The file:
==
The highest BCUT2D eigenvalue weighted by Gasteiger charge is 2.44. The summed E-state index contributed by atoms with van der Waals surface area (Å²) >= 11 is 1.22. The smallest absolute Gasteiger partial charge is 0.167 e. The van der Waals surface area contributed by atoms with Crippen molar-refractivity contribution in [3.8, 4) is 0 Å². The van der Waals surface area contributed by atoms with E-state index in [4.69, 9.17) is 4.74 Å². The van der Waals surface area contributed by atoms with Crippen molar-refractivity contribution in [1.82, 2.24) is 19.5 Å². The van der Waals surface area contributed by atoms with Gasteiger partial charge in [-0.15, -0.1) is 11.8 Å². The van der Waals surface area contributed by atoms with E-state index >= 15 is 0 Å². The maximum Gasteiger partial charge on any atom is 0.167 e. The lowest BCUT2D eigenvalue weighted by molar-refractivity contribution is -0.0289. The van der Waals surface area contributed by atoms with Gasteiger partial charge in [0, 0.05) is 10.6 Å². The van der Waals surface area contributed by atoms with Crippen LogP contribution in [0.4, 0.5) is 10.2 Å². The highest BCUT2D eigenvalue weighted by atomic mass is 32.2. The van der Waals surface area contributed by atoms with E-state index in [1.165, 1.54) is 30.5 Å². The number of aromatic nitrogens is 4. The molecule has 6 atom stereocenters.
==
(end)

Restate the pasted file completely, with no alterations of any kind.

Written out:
The highest BCUT2D eigenvalue weighted by Gasteiger charge is 2.44. The summed E-state index contributed by atoms with van der Waals surface area (Å²) >= 11 is 1.22. The smallest absolute Gasteiger partial charge is 0.167 e. The van der Waals surface area contributed by atoms with Crippen molar-refractivity contribution in [3.8, 4) is 0 Å². The van der Waals surface area contributed by atoms with E-state index in [4.69, 9.17) is 4.74 Å². The van der Waals surface area contributed by atoms with Crippen molar-refractivity contribution in [1.82, 2.24) is 19.5 Å². The van der Waals surface area contributed by atoms with Gasteiger partial charge in [-0.15, -0.1) is 11.8 Å². The van der Waals surface area contributed by atoms with E-state index >= 15 is 0 Å². The maximum Gasteiger partial charge on any atom is 0.167 e. The lowest BCUT2D eigenvalue weighted by molar-refractivity contribution is -0.0289. The van der Waals surface area contributed by atoms with Gasteiger partial charge in [0, 0.05) is 10.6 Å². The van der Waals surface area contributed by atoms with Crippen LogP contribution in [0.4, 0.5) is 10.2 Å². The highest BCUT2D eigenvalue weighted by atomic mass is 32.2. The van der Waals surface area contributed by atoms with E-state index in [1.165, 1.54) is 30.5 Å². The number of aromatic nitrogens is 4. The molecule has 6 atom stereocenters.